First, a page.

But this time was different. In the U.S., the Dow Jones industrial average rocketed 118 percent over the next four years and reached a record high in March. In Germany, the DAX Index soared 116 percent and hit a record in May. In the U.K., the FTSE 100 index rose 85 percent. Yet small investors mostly sold during that period, an extraordinary vote of no confidence.

Americans pulled the most money out over five years â¿¿ $521 billion from stock mutual funds, or 9 percent of their holdings, according to Lipper. But investors in other countries sold an even larger share of their holdings: Germans dumped 13 percent; Italians and French, more than 16 percent each.

The French are "not very oriented to risk," says Cyril Blesson, an economist at Pair Conseil, an investment consultancy in Paris. "Now, it's even worse."

It's gotten worse in China, Russia, Japan and the United Kingdom, too.

Fu Lili, 31, a psychologist in Fu Xin, a city in northeastern China, says she made about 20,000 yuan ($3,267) buying and selling stocks before the crisis, more than 10 times her monthly salary then. But she won't touch them now, because she's too scared.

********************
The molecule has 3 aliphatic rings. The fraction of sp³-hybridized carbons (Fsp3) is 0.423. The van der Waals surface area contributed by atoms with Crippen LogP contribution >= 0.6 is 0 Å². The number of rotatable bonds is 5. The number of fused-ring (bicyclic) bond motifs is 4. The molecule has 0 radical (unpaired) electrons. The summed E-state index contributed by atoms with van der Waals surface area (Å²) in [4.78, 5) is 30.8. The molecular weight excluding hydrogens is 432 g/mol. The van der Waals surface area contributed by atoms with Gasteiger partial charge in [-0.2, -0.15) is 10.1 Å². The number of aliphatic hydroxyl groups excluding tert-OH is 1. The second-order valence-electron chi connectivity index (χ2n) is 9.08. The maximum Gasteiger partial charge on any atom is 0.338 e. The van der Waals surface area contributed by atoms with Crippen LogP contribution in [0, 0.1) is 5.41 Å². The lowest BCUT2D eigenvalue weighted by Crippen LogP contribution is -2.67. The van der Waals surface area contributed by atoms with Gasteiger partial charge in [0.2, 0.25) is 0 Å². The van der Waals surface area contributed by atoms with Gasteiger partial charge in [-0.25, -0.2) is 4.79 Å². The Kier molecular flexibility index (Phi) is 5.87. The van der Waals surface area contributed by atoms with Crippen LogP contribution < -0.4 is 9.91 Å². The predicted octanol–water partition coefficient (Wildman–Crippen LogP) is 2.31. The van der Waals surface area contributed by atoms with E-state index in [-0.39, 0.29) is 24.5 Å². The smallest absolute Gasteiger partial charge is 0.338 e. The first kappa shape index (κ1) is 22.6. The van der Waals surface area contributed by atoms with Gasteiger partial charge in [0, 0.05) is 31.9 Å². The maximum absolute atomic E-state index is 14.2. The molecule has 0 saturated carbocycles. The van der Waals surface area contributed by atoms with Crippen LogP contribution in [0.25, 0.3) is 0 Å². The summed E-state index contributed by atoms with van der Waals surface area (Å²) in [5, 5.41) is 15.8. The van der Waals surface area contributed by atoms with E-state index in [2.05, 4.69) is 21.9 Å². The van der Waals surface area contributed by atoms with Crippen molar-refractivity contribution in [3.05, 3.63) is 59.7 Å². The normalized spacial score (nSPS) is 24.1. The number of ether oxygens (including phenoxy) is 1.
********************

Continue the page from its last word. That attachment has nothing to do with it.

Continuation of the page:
In Moscow, Yuri Shcherbanin, 32, a manager for an oil company, says the crash proved stocks were dangerous and he should content himself with money in the bank.

Hirokazu Suyama, 26, a musician in Tokyo, dismisses stock investing as "gambling."

In London, Pavlina Samson, 39, owner of a jewelry and clothes shop, says stocks are too "risky." What's also driving her away may be something that runs deeper: "People feel like they're being ripped off everywhere," she says.

Holzhausen, the Allianz economist, says people are shunning stocks for the same reason they're shunning other investments that involve risk â¿¿ less a cold calculation of whether the price is right and more a mistrust of nearly everything financial.

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